The No-Good, Terrible EON.
There is an event that happens after the completion of every novel. It’s how you know the novel is complete. It doesn’t matter if you turned it in to your editors or your agent. You’ll know you’re done because you’ll develop the syndrome.
The dreaded End of Novel.
EON onset is deceptive. You’re filled with insane joy and euphoria. It’s probably something about endorphins and hormones and definitely adrenaline. In my experience it lasts a maximum of twelve hours, though the first time it may have had longer hang-time. I don’t remember. That was a long time ago. But yes, the first few hours are amazing. This is the time to party, to look like a dick on the Internet, to draft those idiot speeches about your humble brilliance for the imaginary awards you can already see on the horizon. Or, if you’re practical, clean your house. It’s slightly more lasting than the effects of the Internet dick time and the awards, but it might make your family forget how much you ignored them during the actual novel completion. In any event, you’re going to need the bonus points for when the onset wears off.
Stage two is not so bad. It doesn’t feel like depression yet, but it does feel like a hamster is running about in your neurons and chewing on random wires. If you chose the cleaning route, you’ve cleaned everything at this point and are mentally charting out the military action plans you’ll use to make sure this kind of filth never happens again. If there’s any lingering euphoria/hormones/idiocy, you might be tempted to believe you’ll follow through. All this is irrelevant. The twitchy, antsy feeling is also fleeting, even shorter than stage one. Before twenty four hours have passed, you will move into full EON.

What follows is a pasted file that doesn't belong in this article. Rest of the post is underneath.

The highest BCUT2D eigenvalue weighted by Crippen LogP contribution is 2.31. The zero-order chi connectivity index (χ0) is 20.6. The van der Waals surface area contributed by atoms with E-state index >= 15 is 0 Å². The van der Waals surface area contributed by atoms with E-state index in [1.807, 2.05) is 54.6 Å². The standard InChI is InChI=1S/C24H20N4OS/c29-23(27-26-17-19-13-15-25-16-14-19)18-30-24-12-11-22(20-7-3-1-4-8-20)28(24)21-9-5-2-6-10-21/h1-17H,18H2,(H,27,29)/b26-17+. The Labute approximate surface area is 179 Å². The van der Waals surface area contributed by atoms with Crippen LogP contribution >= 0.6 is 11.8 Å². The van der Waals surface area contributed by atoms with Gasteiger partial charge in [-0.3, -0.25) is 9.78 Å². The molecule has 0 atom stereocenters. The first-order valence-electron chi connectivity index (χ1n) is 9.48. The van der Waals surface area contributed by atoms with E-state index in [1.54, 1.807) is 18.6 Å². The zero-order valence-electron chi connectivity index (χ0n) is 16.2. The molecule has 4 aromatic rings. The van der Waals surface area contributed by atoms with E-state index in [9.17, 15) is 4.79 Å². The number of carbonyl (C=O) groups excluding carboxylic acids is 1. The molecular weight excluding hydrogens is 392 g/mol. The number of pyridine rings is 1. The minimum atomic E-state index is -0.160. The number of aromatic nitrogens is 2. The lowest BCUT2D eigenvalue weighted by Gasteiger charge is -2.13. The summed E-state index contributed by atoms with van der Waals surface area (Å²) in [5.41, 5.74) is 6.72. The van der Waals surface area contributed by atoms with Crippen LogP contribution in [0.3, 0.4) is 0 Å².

It’s depression, really. But that’s the boring term. Everyone gets depression. Lows follow highs. It’s life. But not writers. Writers get EON. Writers have overly developed senses of drama. Writers are not capable of going, “Oh, good. The intense activity is over. I’ll rest now and recharge, and soon this will pass as it always does.” I suppose it’s theoretically possible some writers do this.
Not this one.
I loathe EON. I resist its onset, try to escape it, and then when I cannot avoid it I moan and whine and flop about on metaphorical fainting couches with my pale, slender wrist draped decoratively over my eyes. (It is metaphorical, so I can have whatever kind of wrists I want.) I try many, many times to restart the engines too early, thinking this time I can short-change EON, but it never works, never quite like I want. The muses go on vacation, and I lop around in despair until they come back. They come back just shortly after I’m convinced they will never return. This is how we play the game.
I am in EON now because I finally, nearly two months late, have finished The Pirate’s Game for reals this time and have turned it in to my editor. I turned it in once before and then a beta (thank you Mr. Suede) said, “BABY WHAT THE FUCK” and so I took it back and banged my head against it some more. And now it really is done. It has the done feeling to it. I had the euphoric whee and now I am having the crash. It’s real. It’s happened.